The main optimizations would be inlining to remove branches and returns, removing handling for the A_XOR mode + specializing one side for the pixel setting + one side for the pixel clearing (which would remove the mode argument and therefore the need to push, test and pop it onto the stack), removing the initial handling for reversed arguments, keeping a copy of the plane line offset (30 * y) instead of re-computing it every time, etc.

Could you post the code somewhere ?
Yeah, I think maybe just the easy to add optimizations are worth implementing. Was thinking about going overboard with the encoding, but figured what I have now is probably nearly as good as it gets. Smile

Here is the C code: https://pastebin.com/ZkpDQSW3 . This, when compiled, is ran in the same directory as all the bin files (the video data). The project includes this C file, a header with only the horizontal line draw defined, and the archive of extgraph. It does not have the optimizations yet (time to sleep SLeep ).
That's an alright first step for a high-level program. However, fixing e.g. the side effects on the system timers (e.g. the reason why you need to set the APD timer interval at huge values) requires a major architectural change, namely switching from [system timers + system keyboard reading] to [own interrupt handlers + low-level keyboard reading + low-power mode], so I'd have to spend a while on the matter...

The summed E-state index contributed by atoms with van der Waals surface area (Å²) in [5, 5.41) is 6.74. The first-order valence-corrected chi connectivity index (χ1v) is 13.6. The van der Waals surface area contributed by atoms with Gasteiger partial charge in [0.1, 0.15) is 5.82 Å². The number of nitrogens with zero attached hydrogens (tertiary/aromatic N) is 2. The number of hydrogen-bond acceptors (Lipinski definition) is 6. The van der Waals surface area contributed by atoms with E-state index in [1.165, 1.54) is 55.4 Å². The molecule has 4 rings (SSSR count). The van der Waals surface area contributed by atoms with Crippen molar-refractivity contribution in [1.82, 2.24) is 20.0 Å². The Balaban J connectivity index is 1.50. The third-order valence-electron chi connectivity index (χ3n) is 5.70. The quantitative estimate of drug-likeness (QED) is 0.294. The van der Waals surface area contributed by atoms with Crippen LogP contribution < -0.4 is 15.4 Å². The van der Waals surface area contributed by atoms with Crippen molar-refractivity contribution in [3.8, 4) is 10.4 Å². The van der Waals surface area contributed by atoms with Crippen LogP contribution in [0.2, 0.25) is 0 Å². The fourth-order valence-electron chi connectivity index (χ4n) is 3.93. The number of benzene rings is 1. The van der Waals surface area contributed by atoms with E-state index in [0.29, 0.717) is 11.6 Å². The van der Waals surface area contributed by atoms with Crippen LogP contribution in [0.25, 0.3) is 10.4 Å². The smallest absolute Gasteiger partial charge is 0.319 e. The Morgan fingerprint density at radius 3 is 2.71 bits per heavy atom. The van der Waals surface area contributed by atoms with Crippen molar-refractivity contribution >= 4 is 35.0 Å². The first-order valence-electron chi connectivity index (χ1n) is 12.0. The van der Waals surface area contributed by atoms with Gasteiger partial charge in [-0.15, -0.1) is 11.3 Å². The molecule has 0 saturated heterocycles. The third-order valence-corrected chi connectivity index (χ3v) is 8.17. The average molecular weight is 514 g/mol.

In general, very few calculator models (all manufacturers included) have hardware binary floating-point units, so calculator programs should not use floating-point computations, unless they need to Smile
It's a good thing the floating-point computations, which are software-emulated on this platform (and with a BCD floating-point format, at that), are only run about once per frame, instead of once per line, otherwise they'd really kill performance.
Thanks for the tips.

For now, I'll remove the key inputs, as they were not very useful anyway.

I attempted to convert to interrupts, however, it doesn't work properly. It's probably made clear by the code/comments that I don't know much about interrupts: https://pastebin.com/winMDy00
Key difference with this code is all the data pointers are put in a global array at the beginning, then the interrupt is setup, a lot of variables are now volatile and global, and the inside of the interrupt has code to draw a single frame.
Here is how this runs: https://imgur.com/a/9OGLnn3

Based on your response that it would require major changes, I don't think I changed enough. Smile
Or it could just be a silly mistake if this should work, though I doubt this.

I've also removed the float math to further simplify for now.
* you need to stop using the system timers, and disable AUTO_INT_1, which can be done using OSSetSR(0x0200), or shorter, asm volatile("move.w #0x0200,%d0; trap #1");. Use 0x0000 to restore at the end of the program.